Great outdoor photography starts with a love of adventure and exploration. Learn to maximize your skills and optimize your potential with this complete guide to capturing photos and video in the great outdoors. Award-winning photographer and filmmaker Ian Shive will go in-depth on how to create a story through stills and motion in any environment.

Throughout these lessons, Ian will cover scouting and planning, capturing photo and video, and understanding how to get an audience for your final project
Ian will cover:

  • Permit needs and location scouting essentials
  • Gear basics & prep
  • Introduction to using drones
  • Fundamentals of moving from still photography to capturing video
  • How to capture landscapes 
  • Composition and lighting techniques
  • How to handle low-light situations
  • How to capture for stock photography and video
  • Getting your work seen in print and publications
  • And more!

For four weeks, Ian will be your outdoor guide to capturing the beauty and greatness in nature. If you have a love for nature or adventure, join this class to learn how to turn your passion and social media posts into profit or exposure. 

Lessons

  1. Bootcamp Introduction
  2. Storytelling with Stills and Motion Overview
  3. Elements of a Well-told Story
  4. Storytelling in Motion
  5. Choosing the Best Gear for Your Outdoor Project
  6. Gear for Drones
  7. Gear for Motion
  8. Inside Ian's Gear Bag
  9. General Advice for Preparation
  10. Virtual Scouting
  11. Weather
  12. Permits and Permission
  13. Model and Property Releases
  14. Health and Fitness
  15. Checklist
  16. Location Scouting Overview
  17. Location Scouting in the North Cascades
  18. Drone Introduction
  19. Drone Safety
  20. What Kind of Drone Should I Buy?
  21. FAA Part 107 Test: How to Prepare
  22. Telling a Story With a Drone
  23. Drone Camera, Lenses and Movements
  24. Selling Drone Footage
  25. Why Does a Photographer Need Motion?
  26. Establish the End User
  27. Identify Your Audience
  28. Build a Production Plan
  29. Create the Story Structure
  30. The Shooting Script
  31. Production Quality
  32. Composition for Stills
  33. Composition for Stills: Landscape
  34. Composition for Stills: Telephoto Lens
  35. Composition for Stills: Macro Lens
  36. Techniques for Capturing Motion in the Field
  37. Lenses and Filters for Outdoor Photography
  38. Capturing Landscapes - Part 1
  39. Capturing Landscapes - Part 2
  40. Capturing Movement in Stills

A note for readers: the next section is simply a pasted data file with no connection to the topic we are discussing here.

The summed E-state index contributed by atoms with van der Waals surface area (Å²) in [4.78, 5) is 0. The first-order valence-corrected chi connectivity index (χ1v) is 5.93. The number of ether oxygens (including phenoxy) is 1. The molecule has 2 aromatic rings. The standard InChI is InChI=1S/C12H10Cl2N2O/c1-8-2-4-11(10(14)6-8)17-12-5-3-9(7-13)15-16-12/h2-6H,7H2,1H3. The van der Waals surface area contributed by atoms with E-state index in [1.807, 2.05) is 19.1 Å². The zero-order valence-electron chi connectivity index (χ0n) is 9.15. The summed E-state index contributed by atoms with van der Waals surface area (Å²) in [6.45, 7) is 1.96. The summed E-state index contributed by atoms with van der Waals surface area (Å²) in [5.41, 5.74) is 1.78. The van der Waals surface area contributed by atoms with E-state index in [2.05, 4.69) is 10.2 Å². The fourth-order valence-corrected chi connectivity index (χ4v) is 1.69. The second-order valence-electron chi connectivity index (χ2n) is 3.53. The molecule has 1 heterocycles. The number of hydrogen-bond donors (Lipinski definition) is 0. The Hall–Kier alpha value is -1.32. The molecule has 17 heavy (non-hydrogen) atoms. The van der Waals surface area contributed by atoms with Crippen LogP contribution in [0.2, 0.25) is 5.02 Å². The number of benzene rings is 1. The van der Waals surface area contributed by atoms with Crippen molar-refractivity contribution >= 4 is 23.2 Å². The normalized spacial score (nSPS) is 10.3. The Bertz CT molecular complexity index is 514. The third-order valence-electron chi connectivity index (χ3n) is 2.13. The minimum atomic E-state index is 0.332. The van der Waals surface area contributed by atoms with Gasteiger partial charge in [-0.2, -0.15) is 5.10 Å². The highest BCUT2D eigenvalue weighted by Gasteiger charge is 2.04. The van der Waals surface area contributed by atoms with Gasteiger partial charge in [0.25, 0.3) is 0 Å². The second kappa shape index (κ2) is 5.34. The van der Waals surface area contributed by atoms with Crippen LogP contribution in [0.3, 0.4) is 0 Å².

41. Shooting Water, Sky and Panorama
  42. Understanding Stock
  43. Editorial vs Commerical
  44. Pricing Stock
  45. Producing Stock
  46. Shooting for Social Media vs Stock
  47. Choosing an Agency
  48. Assignments and Capturing Stock
  49. Stock Photography Market
  50. Create A Style Guide
  51. Stock Shoot Analysis
  52. Workflow for Selecting Final Stills
  53. Initial Editing in Adobe Bridge
  54. Reviewing and Selecting Motion Footage
  55. Keeping Track of Your Story Ideas
  56. Script and Story Structure Evolution
  57. Editing to the Content
  58. Music as a Character
  59. Business Diversification
  60. Business Strategy
  61. Pillars of Revenue
  62. Branding
  63. Partnerships and Brand Strategy
  64. Galleries and Fine Art
  65. Budgeting
  66. The Future of Photography
  67. Q&A And Critique

Reviews

monica4
 

Ian was an amazing instructor.; very fun, enthusiastic, encouraging, and comprehensive. I hope to be able to return as an audience member for another of his classes. It is a privilege and a gift to have access via Creative Live to such a wealth of expertise. Thank you!

Cindee Still
 

Ian Shive is a dynamic speaker with a wealth of knowledge he is willing to share. He has had a magical path that led to his success. He touches on so many aspects of making, selling and creating images as well as how to market them and make an income from your work. It is so much fun to be part of the studio audience. The Creative Live staff are always so warm and friendly and they feed you like your on a cruise ship! Wonderful experience.

Cindy
 

What a great class this has been. Thank you Ian Shive and Creative Live! Recently retired, I have set out to learn everything I can about photography and pursue this passion to capture the beauty in the outdoors. Creative Live has served as an amazing educational platform to help me learn everything from how to use my camera, the fundamental technicals, and learn about software and tools. This class brought it all together. At the end of this class my approach to photography and my images are different. Ian shares so much valuable knowledge that will change the way you go about taking a picture; from scouting a location, to thinking through the story and adding elements to an image to evoke an emotional response. My personal growth has been significant and I have changed to the way I approach creating an image from an Outdoor Landscape to an Outdoor Experience. Loved every minute of it, sad the class is over.